Kopprasch #3 from 60 Low Horn Etudes, Op. 6

Kopprasch #3 is one of the most popular etudes from Kopprasch’s 60 Etudes for Low Horn. It’s not only used by teachers the world over, it is very commonly used in all sorts of audition situations.


You can purchase the first volume of Kopprasch etudes with this link or you can download a free (but not quite as legible or well done) edition from IMSLP.org. While the free version is great in a pinch, it’s worth spending a little bit of money to own a good hard copy of these etudes – they will likely be used all throughout your horn playing career! Here is the IMSLP.org version of etude #3:

Kopprasch #3

Key Points:

The nice thing about (most) Kopprasch is that the challenges that each etude presents are often quite straightforward. In the case of #3, this one tests the following:

  • Articulation – All the notes are tongued and the tempo is moderately quick
  • Scales/Arpeggios – Mainly C and G major, although some others are touched on
  • Range – This covers the “typical” Kopprasch range, from an A5 down to a C3. This was the expected range of a low horn player when Kopprasch was writing.
  • Dynamics – In this particular etude, the dynamics are relatively straightforward. Most of the time, louder = higher.

Technical Tips:

Tonguing in this exercise is crucial! If you haven’t, read my short blurb about articulation, and practice this etude slowly to get a strong “Ta” articulation. In the beginning, don’t worry so much about the sempre staccato – practice the notes full value (but tongued) to make sure that the air speed is responsible for the pitch changes. Practicing small sections on just the mouthpiece (or even just blowing the different air speeds without the mouthpiece or buzzing) can help you refine this technique.  Practice “tonguing” staccato notes while just blowing air (like blowing out candles) and see how you can change the length of the notes without consciously stopping your air between the notes.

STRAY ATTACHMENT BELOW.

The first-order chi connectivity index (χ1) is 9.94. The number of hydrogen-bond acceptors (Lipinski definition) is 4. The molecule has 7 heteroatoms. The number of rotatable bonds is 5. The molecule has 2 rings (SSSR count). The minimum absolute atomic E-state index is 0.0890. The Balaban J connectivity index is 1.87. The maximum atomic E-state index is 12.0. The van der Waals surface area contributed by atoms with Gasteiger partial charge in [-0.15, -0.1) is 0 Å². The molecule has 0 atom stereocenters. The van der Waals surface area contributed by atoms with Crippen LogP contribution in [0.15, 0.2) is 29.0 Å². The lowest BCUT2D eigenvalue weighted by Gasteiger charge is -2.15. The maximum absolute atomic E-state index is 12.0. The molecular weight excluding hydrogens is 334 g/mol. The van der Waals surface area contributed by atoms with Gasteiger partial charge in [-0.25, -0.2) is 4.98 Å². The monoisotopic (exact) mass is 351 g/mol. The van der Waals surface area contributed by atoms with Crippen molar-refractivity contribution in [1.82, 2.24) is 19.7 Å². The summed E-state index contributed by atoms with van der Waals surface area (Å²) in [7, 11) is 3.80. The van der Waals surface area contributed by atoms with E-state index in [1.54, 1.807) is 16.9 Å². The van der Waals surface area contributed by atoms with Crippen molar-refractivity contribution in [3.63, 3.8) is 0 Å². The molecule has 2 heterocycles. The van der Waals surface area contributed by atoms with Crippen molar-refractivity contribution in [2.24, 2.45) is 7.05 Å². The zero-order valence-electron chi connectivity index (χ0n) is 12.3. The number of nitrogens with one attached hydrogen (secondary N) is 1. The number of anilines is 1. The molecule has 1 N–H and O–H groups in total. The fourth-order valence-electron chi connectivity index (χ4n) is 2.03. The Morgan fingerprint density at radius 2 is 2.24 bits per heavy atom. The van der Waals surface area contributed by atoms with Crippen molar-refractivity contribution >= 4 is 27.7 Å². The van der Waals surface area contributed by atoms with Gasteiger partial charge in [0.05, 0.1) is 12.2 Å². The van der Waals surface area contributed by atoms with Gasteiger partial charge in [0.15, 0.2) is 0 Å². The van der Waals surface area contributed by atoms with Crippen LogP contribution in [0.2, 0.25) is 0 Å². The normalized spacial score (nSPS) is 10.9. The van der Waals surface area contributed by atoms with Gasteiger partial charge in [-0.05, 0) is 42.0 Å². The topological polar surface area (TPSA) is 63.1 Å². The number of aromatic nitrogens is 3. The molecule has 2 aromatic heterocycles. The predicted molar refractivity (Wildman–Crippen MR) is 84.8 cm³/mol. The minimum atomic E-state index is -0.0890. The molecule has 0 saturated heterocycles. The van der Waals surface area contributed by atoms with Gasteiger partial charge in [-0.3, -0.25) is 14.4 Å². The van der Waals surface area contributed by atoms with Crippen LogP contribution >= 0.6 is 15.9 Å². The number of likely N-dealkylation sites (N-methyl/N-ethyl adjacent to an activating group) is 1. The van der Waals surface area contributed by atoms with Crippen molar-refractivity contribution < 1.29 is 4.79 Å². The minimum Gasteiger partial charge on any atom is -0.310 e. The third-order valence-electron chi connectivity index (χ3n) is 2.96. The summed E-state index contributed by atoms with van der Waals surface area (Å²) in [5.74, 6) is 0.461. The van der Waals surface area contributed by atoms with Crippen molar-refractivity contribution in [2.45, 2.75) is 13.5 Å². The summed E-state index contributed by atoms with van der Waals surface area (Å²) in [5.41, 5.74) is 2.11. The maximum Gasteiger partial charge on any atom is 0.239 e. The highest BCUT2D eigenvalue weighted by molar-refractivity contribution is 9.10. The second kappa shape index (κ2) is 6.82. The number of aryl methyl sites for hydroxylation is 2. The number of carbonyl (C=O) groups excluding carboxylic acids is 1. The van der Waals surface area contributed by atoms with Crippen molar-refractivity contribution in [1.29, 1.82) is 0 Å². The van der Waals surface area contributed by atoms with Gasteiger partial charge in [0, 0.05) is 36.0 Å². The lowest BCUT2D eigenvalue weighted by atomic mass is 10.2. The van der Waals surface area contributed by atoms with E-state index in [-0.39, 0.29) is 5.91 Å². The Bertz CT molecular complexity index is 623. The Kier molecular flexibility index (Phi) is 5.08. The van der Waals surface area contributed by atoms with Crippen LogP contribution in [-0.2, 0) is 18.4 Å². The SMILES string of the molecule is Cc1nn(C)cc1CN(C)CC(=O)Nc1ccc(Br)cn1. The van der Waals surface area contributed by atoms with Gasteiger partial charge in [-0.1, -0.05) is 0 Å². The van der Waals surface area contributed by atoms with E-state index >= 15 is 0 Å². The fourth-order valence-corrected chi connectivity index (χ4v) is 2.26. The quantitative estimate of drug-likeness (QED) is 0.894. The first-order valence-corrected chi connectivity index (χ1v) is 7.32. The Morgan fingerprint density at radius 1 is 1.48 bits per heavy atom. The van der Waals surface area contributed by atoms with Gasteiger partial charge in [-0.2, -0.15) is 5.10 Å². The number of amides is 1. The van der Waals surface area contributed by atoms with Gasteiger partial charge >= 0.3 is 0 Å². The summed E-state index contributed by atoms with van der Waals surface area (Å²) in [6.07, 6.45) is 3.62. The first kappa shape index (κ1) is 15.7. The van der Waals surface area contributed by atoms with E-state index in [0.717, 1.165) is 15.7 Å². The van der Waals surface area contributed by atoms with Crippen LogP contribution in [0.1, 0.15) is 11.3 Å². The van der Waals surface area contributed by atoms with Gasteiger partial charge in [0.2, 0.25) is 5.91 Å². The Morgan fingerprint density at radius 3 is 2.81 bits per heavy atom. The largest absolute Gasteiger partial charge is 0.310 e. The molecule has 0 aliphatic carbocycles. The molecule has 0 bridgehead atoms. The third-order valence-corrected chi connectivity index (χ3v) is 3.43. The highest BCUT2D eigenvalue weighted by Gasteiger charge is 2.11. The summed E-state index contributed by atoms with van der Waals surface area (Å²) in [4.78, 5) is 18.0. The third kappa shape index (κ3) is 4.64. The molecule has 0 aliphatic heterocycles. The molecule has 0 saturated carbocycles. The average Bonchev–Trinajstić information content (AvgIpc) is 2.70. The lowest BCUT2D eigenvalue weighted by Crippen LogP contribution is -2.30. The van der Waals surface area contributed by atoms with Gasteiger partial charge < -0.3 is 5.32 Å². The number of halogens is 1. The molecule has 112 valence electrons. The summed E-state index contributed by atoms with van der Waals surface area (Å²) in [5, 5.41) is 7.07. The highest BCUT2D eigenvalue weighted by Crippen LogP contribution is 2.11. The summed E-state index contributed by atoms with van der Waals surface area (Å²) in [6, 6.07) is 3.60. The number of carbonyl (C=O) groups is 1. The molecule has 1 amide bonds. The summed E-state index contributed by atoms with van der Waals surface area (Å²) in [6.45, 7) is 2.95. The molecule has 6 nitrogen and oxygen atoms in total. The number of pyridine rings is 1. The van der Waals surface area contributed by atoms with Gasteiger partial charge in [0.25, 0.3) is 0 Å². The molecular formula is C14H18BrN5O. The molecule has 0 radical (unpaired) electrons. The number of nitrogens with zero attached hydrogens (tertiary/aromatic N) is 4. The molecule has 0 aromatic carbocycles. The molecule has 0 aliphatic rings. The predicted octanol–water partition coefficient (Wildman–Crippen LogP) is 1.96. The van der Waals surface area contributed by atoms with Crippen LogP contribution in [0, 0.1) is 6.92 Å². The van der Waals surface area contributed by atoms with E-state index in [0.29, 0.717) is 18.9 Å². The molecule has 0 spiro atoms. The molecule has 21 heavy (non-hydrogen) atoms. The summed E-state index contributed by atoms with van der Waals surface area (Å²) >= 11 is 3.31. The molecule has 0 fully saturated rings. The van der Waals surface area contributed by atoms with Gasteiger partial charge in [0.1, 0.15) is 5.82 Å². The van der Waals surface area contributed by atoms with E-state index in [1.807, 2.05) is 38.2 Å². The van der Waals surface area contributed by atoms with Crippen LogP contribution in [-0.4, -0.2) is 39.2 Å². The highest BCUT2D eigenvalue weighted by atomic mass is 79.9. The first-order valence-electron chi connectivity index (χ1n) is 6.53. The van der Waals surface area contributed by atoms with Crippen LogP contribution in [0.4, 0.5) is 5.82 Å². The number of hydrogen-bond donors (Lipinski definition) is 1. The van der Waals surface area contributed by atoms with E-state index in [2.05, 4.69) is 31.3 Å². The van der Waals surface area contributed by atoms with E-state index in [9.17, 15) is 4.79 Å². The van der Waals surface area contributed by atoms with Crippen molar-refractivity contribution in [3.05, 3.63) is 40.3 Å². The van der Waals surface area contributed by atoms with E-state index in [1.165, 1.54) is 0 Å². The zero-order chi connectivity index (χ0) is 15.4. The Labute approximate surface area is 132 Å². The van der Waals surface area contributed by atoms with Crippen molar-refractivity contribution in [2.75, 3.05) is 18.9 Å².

Know your scales! If you have to read every note of the first 10 or so bars, you don’t know your C major scale well enough.

Know your limits! If you can’t play down to the low C, or up to the high A, then skip those sections in the beginning. Make sure you have a good foundation on the first couple of lines before you spend time with the more extreme registers. Don’t be surprised if the last 2 bars are the most difficult of the piece, especially if you don’t regularly spend time working on articulation in the low register.

Use a metronome! It’s pretty easy to play the first bar or two quickly, but in order to make sure you can play the entire piece at a consistent tempo, make sure to use a metronome at least 80% of the time! Also, record your metronome marks from day to day – this will let you see your progress and (hopefully) provide encouragement!